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Tuesday, October 02, 2007

Social Currency: Cavemen on Primetime TV...But Does It Matter?

Peep a short clip of one of the Cavemen- of Geico fame- on the View:



Whether or not you like the campaign, got me thinking that, despite how much quirky characters can win attention from the masses, it can be a dangerous trap to fall into. Seeing it as an end (ie creating a TV show just because people "like" your characters) and not a means to an end. Attention is great, but if it doesn't translate into results, all is lost.

Example: a lot of people love commercials for Bud Light, Miller Light, and (my personal favorite) Miller High Life commercials. But, as funny as I think the latter are, do I drink it? Hmm...

Nike (and in particular Jordan) are some of my all-time favorite commercials...but I haven't bought a pair of either since I was in middle school.

Point being, it's attention getting creative, people talk about those spots, even love them...but do they act? Surely I'm inserting my own bias with these examples, so back to the point- I'm not saying the Cavemen haven't brought any results for Geico. But who is going to watch a TV show based on them? Who cares? :30 of them may be funny...but 30 minutes? Seriously? And even if people watch it...are they switching to Geico?

Anyone else have an opinion to throw in? Will you watch the show? Do you even like the Cavemen? If you're a Geico customer, what does it all do for you?

10 comments:

Anonymous said...

Watched the show, not too bad. I'd like to know what other people think of the show so drop a vote here. Thanks!
http://www.snupped.com/cavemen/

Imran said...

I dunno... I think the joke gets old after 2 minutes. It was funny as a commercial.

avin said...

Thanks for the comments. Imran, I'm inclined to agree with you. Beyond more than one or two punchlines, I'm looking for the remote. Highly doubtful they can sustain for a half-hour...let alone a full season of half-hour shows.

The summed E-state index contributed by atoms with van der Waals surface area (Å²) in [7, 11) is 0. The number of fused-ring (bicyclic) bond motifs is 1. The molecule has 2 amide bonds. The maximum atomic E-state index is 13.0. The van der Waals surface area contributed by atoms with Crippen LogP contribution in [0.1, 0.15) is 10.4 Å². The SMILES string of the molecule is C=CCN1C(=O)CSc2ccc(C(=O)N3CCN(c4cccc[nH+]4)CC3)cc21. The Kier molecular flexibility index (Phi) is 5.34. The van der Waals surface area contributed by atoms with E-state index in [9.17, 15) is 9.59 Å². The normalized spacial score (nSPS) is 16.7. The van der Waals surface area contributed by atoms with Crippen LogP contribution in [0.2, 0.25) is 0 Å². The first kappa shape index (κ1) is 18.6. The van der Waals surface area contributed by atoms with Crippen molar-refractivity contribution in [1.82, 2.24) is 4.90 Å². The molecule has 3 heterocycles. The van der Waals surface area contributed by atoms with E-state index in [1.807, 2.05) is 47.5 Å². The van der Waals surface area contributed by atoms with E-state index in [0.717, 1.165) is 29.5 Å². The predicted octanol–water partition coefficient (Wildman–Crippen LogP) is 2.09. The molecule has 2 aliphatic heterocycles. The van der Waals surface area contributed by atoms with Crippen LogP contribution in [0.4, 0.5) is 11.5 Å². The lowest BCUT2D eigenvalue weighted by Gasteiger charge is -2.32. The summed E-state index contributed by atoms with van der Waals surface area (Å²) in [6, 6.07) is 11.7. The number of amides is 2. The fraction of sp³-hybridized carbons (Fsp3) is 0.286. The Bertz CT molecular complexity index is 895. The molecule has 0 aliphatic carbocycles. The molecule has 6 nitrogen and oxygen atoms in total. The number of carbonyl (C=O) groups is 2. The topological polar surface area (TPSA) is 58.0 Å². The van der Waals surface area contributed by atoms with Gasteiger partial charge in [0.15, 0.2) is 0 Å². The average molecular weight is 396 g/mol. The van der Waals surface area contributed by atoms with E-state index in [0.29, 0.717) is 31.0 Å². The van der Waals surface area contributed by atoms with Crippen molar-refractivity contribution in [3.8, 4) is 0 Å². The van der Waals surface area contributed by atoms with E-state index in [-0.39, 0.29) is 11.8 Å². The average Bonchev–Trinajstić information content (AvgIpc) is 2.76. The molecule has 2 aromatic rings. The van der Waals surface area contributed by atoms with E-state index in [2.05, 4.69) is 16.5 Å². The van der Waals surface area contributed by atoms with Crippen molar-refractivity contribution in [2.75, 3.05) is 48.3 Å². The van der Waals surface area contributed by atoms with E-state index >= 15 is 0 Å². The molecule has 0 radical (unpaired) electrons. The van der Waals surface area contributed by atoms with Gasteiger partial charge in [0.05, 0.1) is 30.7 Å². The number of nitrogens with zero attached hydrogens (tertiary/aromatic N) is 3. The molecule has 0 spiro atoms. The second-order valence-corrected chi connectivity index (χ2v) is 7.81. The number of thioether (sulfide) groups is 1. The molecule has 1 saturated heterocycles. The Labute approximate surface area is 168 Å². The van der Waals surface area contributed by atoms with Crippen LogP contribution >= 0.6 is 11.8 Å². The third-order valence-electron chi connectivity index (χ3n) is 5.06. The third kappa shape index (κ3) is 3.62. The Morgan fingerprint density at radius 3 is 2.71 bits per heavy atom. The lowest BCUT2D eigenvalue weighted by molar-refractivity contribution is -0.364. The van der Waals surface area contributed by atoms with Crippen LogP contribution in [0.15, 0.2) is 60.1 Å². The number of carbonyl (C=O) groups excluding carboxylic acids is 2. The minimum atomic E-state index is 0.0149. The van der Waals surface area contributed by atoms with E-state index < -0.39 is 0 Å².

But we'll have to see what the response is...you never know.sh

Andy said...

This is something I rack my brain over constantly.

Most brand managers agree that participating in culture, opposed to interrupting it is the way forward, but as you say: attention doesn't necessarily equal results.

Here's the thing though: even though results are what an agency is traditionally paid to deliver, as brands relinquish control of their messaging (which they have little choice about) can agencies continue to 'promise' sales figures will reach $Xm through more 'ambient' communications vs communicating direct messages?

Consider the comparison with a human-to-human relationship. You buy flowers, say nice things, take your partner out, but the real relationship is the invisible thing in the background is almost impossible to pin to tangible actions.

So to reframe your question: Should brands invest in exercises like this without knowing if its value can never be truly measured?

(Like a true politician: answer with another question!)

AKI SYSTEMS 2600 said...

i, too, lean closer to reframing the question. you ask, essentially, does this TV show sell insurance? eh. but i ask, does any ad sell insurance? i think another deliverable result to consider is does this deliver TRUST? or SALIENCE? or does it SHIFT IMAGE such and convey a brand that THINKS LIKE ME? or does it deliver FAVORABLE SENTIMENT? those shifts is what will eventually sell insurance, supposing the insurance delivers and is legitmately good (none of those questions are within advertisers' control). i feel what this show does is deliver awareness and buzz cost-efficiently,